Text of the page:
Howard Hollis “Bo” Callaway Sr. is seen in this undated handout photo released by Callaway Gardens to Reuters on Sunday. Callaway, who served as secretary of the Army after becoming the first Republican from Georgia elected to the U.S. House of Representatives since the Civil War, died on March 15, 2014 at age 86. Callaway died in Columbus (Reuters)
ALBANY — Flags will be flown at half-staff on Wednesday in honor of the late Howard “Bo” Callaway.
Gov. Nathan Deal issued the order Monday declaring Wednesday as Howard “Bo” Callaway Day in Georgia. He has ordered that flag throughout the state be flown at half-staff throughout the day.
“Few individuals throughout our history can match the legacy that Bo Callaway left on Georgia politics,” Deal said. “Bo blazed a trail that led to the dramatic growth of the Georgia GOP, which went from virtually nonexistent when he ran for governor to holding every statewide elected office today.
“Bo stood up for what he believed in, even when the odds and the political system were stacked against him. Georgians are all the better for it. Sandra and I send our deepest sympathies to the Callaway family.”
Callaway died on Saturday at age 86 from complications of a cerebral hemorrhage he suffered in 2012.
Callaway, in 1964 the first Republican sent to Congress from Georgia since Reconstruction, lost the 1966 gubernatorial race despite winning a plurality of the vote. The general election pitted Callaway, the first Republican to run for Georgia governor since 1876, against Lester Maddox, but former governor Ellis Arnall mounted an independent campaign after losing to Maddox in the Democratic primary.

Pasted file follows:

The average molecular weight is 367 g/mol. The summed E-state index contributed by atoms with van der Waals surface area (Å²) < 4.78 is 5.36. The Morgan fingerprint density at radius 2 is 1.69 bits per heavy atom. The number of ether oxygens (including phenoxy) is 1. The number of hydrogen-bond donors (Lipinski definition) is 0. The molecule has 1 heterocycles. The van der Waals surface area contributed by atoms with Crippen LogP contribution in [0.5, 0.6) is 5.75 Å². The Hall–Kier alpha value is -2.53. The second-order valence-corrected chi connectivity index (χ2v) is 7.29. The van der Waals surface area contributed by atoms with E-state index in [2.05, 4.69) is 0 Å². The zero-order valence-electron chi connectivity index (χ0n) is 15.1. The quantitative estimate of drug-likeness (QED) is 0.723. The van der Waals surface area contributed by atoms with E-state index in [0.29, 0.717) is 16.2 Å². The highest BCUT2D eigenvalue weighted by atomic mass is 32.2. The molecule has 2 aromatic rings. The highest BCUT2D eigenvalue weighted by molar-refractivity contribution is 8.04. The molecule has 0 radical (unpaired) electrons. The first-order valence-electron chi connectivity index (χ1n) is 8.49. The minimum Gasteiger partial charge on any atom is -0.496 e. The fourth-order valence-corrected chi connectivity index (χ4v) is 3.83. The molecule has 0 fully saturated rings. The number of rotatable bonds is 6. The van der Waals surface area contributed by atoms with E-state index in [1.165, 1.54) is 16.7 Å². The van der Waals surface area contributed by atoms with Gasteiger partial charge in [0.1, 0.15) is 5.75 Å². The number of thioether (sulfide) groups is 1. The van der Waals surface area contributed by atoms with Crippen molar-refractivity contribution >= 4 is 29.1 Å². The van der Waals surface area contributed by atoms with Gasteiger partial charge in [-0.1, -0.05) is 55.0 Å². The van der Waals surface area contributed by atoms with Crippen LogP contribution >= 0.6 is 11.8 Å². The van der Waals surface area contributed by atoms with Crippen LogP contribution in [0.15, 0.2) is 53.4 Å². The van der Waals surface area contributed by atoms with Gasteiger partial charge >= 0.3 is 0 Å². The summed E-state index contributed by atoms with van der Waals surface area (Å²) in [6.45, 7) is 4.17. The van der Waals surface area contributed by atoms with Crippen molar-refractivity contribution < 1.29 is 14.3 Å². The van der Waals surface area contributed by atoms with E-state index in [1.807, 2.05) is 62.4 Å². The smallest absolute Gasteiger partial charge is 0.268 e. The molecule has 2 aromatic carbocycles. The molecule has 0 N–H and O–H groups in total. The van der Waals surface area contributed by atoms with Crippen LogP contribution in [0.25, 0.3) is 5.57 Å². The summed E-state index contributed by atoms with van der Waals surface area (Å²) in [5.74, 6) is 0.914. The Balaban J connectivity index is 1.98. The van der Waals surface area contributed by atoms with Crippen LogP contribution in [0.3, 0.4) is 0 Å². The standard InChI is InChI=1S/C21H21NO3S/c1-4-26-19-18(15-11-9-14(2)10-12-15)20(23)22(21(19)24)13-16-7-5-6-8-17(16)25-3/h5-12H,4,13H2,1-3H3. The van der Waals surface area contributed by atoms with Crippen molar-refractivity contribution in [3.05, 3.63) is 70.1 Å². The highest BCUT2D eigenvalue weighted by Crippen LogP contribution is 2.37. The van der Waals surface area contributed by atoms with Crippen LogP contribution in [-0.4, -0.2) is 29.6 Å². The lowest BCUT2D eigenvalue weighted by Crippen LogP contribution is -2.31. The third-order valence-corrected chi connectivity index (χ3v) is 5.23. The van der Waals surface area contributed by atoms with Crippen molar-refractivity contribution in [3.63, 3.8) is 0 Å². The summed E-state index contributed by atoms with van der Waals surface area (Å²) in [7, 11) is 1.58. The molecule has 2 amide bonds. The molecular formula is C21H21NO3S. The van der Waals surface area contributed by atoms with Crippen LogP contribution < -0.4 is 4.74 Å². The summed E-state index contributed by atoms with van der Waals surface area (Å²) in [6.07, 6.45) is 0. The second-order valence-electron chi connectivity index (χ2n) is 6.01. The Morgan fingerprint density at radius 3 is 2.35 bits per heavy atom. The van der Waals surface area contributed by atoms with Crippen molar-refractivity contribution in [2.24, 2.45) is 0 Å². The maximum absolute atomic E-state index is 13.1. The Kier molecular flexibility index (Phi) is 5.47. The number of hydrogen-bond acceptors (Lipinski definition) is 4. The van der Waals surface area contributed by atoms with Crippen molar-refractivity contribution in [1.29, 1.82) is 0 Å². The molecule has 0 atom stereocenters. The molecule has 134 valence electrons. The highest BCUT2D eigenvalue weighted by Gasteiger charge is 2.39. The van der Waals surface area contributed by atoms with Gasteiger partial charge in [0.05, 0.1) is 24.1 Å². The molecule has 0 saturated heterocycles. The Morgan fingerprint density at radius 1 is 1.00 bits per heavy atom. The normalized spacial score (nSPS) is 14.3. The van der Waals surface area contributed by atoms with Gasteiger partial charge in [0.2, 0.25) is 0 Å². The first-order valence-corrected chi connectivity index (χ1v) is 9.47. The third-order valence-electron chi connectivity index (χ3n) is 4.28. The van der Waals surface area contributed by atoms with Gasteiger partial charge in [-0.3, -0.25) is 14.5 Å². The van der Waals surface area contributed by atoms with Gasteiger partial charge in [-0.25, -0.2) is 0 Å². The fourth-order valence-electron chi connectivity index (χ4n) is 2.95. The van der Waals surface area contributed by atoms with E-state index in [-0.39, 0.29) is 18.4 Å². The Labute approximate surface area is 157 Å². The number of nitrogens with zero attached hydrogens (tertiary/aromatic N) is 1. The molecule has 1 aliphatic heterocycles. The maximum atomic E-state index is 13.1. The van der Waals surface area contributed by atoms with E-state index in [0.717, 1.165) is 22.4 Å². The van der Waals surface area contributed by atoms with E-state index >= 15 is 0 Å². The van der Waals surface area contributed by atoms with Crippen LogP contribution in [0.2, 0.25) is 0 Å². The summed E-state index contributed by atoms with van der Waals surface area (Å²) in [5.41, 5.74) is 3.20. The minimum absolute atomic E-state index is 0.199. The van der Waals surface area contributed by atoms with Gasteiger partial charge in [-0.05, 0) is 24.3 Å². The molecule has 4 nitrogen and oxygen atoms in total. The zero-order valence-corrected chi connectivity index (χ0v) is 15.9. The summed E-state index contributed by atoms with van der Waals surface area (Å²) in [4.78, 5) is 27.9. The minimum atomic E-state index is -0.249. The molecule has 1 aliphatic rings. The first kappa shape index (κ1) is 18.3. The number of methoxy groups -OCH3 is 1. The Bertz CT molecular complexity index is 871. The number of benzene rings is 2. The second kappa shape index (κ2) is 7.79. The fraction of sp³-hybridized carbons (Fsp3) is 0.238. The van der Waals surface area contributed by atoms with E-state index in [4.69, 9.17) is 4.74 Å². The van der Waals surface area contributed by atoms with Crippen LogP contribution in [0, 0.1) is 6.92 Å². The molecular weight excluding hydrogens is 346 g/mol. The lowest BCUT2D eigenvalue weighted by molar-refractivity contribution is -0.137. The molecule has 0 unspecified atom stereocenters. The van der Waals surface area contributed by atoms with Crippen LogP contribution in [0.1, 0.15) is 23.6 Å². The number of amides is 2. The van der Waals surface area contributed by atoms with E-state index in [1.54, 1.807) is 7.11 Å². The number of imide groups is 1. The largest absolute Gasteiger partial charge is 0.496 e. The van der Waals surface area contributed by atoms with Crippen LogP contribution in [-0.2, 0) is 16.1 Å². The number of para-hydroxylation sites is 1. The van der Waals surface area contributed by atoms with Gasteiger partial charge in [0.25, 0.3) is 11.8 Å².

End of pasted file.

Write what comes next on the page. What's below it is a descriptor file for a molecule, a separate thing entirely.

Arnall siphoned off enough votes to throw the decision to the General Assembly. The combined Georgia House and Senate elected Maddox by a 182-66 vote, with more than 30 Democratic lawmakers backing Callaway.
In a meeting Monday with The Albany Herald Editorial Board, U.S. Sen. Saxby Chambliss, R-Moultrie, noted the influence that Callaway had on his political career.
“Number one,” Chambliss said, “he was a dear friend, a mentor and someone I got to know early in my career by design.”
Georgia’s senior senator, who will end his congressional career when his term of office expires at the end of the year, said he was a law school students when he became aware of Callaway, who was trying to gain the governor’s office in a state that was dominated by Democrats. He said Callaway helped him formulate his own feelings about being a conservative.
Had Callaway won the governor’s seat in 1966, Chambliss said, he would have brought a great deal of energy and business acumen to the state capital.
“He was a young aggressive leader with good ideas,” Chambliss said.
In addition to being a “strong businessman,” the senator added, Callaway was “one of the nicest guys I ever met.”